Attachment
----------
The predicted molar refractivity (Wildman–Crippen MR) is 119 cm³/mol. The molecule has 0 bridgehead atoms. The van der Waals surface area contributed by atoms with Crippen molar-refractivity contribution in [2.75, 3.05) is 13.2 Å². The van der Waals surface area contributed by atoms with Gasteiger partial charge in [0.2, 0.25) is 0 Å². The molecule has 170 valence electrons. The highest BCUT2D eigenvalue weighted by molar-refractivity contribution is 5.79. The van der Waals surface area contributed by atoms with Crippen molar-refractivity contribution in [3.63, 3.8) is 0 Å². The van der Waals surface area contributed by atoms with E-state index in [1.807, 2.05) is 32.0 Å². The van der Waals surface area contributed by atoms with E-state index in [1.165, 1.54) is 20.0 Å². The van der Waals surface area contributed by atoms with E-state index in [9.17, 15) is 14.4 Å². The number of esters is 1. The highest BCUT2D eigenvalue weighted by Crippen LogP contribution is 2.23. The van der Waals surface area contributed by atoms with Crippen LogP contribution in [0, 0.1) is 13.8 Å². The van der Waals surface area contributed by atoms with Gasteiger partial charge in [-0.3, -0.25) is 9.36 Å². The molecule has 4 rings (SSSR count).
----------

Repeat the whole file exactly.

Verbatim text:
The predicted molar refractivity (Wildman–Crippen MR) is 119 cm³/mol. The molecule has 0 bridgehead atoms. The van der Waals surface area contributed by atoms with Crippen molar-refractivity contribution in [2.75, 3.05) is 13.2 Å². The van der Waals surface area contributed by atoms with Gasteiger partial charge in [0.2, 0.25) is 0 Å². The molecule has 170 valence electrons. The highest BCUT2D eigenvalue weighted by molar-refractivity contribution is 5.79. The van der Waals surface area contributed by atoms with Crippen molar-refractivity contribution in [3.63, 3.8) is 0 Å². The van der Waals surface area contributed by atoms with E-state index in [1.807, 2.05) is 32.0 Å². The van der Waals surface area contributed by atoms with E-state index in [1.165, 1.54) is 20.0 Å². The van der Waals surface area contributed by atoms with E-state index in [9.17, 15) is 14.4 Å². The number of esters is 1. The highest BCUT2D eigenvalue weighted by Crippen LogP contribution is 2.23. The van der Waals surface area contributed by atoms with Crippen LogP contribution in [0, 0.1) is 13.8 Å². The van der Waals surface area contributed by atoms with Gasteiger partial charge in [-0.3, -0.25) is 9.36 Å². The molecule has 4 rings (SSSR count).